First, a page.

10 Kinds of People

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Image by Christiaan Colen

The world is made up of $10$ kinds of people, those who understand binary and those who do not. These different kinds of people do not always get along so well. Bob might ask for a $10000$ ounce coffee (meaning binary) and Alice might make misinterpret his request as being in decimal and give him a $10011100010000$ ounce coffee (binary). After Sue explains that this much coffee costs $100$ dollars (decimal), Bob might assume he only has to pay $4$ dollars (interpreting the price as being in binary). In response to these differences that are difficult to resolve, these two groups have divided the world into two regions, the binary-friendly zones and the decimal-friendly zones. They have even published a map like the following to help people keep up with where the areas are (they have used ones and zeros so nobody would have trouble reading it).

1111100000
1111000000
1110000011
0111100111
0011111111

Users of binary have to stay in the zones marked with a zero. Users of decimal have to stay in the zones marked with a one. You have to figure out if it is possible for either type of person to get between various locations of interest. People can move north, south, east or west, but cannot move diagonally.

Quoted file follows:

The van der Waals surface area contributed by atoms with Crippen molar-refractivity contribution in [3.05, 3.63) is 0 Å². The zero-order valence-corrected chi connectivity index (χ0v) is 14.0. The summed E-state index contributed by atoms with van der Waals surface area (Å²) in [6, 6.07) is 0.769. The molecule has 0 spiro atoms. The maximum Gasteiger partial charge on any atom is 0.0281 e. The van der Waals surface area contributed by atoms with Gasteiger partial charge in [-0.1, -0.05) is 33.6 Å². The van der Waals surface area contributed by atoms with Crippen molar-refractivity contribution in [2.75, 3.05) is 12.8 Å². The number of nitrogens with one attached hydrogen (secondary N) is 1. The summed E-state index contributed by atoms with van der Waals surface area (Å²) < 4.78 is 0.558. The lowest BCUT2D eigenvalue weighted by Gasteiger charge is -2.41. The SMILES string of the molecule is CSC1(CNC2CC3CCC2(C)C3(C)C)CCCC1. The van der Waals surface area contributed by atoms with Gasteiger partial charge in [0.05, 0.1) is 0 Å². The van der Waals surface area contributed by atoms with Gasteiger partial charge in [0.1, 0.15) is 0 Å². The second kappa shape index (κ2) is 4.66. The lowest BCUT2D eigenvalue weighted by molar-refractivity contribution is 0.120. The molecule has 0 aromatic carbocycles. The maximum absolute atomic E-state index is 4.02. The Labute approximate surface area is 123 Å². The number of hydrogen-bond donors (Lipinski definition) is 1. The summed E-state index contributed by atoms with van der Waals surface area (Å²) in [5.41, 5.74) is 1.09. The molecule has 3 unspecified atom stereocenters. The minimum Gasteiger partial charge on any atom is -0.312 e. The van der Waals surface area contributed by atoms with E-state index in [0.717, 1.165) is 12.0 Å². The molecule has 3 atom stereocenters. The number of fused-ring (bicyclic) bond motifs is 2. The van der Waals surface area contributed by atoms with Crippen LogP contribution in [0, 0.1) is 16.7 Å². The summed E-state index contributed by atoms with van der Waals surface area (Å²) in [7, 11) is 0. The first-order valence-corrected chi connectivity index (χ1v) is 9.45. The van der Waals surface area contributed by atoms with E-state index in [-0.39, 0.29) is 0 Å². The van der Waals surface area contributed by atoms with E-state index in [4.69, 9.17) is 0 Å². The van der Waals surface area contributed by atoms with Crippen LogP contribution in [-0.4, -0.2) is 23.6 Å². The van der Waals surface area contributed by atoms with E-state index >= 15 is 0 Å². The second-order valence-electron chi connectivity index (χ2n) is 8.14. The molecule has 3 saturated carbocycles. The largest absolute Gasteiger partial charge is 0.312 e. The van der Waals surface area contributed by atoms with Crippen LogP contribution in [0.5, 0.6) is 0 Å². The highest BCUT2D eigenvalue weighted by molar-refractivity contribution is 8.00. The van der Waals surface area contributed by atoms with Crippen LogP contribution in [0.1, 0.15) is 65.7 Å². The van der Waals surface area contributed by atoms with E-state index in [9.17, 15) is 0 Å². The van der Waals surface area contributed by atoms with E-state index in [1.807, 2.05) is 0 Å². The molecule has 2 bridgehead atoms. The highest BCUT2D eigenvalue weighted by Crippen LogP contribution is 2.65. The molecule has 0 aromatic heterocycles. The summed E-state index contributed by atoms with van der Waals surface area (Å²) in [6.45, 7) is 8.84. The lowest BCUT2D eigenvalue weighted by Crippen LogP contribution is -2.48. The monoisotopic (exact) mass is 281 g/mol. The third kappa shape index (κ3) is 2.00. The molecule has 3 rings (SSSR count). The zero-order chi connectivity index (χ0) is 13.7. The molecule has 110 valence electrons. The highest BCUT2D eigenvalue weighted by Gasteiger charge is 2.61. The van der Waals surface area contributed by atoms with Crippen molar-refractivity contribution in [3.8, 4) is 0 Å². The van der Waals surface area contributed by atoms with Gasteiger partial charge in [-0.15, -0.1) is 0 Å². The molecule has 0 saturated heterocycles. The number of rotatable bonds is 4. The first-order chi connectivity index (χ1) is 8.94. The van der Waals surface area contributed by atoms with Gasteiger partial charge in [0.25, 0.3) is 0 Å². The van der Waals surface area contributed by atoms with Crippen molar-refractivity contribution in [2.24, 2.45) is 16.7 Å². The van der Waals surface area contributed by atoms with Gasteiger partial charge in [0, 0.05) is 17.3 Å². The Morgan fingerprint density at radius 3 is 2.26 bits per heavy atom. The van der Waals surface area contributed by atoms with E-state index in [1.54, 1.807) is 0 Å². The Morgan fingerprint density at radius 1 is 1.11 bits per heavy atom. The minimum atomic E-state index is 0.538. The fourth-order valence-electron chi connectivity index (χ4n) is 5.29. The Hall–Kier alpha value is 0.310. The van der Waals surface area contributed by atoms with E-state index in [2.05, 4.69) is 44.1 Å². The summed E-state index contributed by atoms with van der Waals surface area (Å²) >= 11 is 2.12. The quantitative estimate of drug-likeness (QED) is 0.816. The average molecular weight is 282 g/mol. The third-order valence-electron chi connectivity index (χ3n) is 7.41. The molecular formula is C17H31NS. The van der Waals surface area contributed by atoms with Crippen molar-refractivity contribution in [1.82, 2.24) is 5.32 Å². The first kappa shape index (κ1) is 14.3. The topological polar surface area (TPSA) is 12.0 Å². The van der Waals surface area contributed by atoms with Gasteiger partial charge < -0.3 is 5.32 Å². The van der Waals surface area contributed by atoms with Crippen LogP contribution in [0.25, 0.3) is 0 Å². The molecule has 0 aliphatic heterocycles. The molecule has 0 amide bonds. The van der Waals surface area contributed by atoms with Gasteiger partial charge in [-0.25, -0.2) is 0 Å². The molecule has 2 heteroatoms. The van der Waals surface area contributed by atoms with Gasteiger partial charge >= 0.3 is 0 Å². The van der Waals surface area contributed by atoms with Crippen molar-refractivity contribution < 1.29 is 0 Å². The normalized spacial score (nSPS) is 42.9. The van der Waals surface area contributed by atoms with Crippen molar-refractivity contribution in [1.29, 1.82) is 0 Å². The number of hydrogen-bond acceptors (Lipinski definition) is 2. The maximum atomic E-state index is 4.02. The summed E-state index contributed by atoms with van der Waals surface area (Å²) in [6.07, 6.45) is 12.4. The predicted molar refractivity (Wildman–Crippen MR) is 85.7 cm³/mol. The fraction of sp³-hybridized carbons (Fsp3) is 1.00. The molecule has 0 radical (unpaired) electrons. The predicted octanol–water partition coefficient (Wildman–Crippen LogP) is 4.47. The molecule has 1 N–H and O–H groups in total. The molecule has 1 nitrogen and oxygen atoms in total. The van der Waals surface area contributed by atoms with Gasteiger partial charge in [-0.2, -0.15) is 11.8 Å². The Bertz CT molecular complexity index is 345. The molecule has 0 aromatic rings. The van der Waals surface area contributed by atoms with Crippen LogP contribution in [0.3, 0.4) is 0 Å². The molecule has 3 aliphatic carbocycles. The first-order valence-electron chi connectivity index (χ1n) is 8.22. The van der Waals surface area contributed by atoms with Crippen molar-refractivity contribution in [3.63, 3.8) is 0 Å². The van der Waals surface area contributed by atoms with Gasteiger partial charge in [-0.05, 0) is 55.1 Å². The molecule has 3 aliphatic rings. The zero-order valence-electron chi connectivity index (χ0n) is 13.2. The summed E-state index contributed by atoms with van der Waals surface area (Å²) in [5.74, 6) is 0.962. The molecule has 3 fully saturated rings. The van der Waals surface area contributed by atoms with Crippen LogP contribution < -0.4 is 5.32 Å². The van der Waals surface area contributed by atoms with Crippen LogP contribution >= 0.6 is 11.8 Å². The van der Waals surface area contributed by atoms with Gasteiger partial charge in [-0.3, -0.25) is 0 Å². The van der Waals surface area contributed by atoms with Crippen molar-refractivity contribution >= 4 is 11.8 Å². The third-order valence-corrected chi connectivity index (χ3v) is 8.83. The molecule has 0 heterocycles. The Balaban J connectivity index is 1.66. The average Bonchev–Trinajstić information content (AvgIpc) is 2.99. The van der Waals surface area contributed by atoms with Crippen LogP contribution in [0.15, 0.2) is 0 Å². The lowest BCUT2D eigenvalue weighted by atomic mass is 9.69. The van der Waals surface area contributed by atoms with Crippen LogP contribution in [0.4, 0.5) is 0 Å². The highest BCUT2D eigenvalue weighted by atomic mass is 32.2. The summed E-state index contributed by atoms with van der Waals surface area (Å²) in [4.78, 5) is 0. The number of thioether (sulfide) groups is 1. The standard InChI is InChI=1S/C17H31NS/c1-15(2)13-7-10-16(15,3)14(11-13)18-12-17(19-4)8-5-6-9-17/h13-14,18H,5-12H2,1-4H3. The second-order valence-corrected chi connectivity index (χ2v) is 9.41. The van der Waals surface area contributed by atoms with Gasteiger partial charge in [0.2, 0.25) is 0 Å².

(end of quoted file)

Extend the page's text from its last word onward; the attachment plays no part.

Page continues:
Input

Input starts with a line containing two positive integers, $1 \le r \le 1\, 000$ and $1 \le c \le 1\, 000$. The next $r$ input lines give the contents of the map, each line containing exactly $c$ characters (which are all chosen from $0$ or $1$).

The next line has an integer $0 \le n \le 1\, 000$. The following $n$ lines each contain one query, given as four integers: $r_1,c_1$ and $r_2,c_2$. These two pairs indicate two locations on the map, and their limits are $1 \le r_1, r_2 \le r$ and $1 \le c_1, c_2 \le c$.

Output

For each query, output binary if a binary user can start from location $r_1, c_1$ and move to location $r_2, c_2$. Output decimal if a decimal user can move between the two locations. Otherwise, output neither.

Sample Input 1 Sample Output 1
1 4
1100
2
1 1 1 4
1 1 1 1
neither
decimal
Sample Input 2 Sample Output 2
10 20
11111111111111111111
11000000000000000101
11111111111111110000
11111111111111110000
11000000000000000111
00011111111111111111
00111111111111111111
10000000000000001111
11111111111111111111
11111111111111111111
3
2 3 8 16
8 1 7 3
1 1 10 20
binary
decimal
neither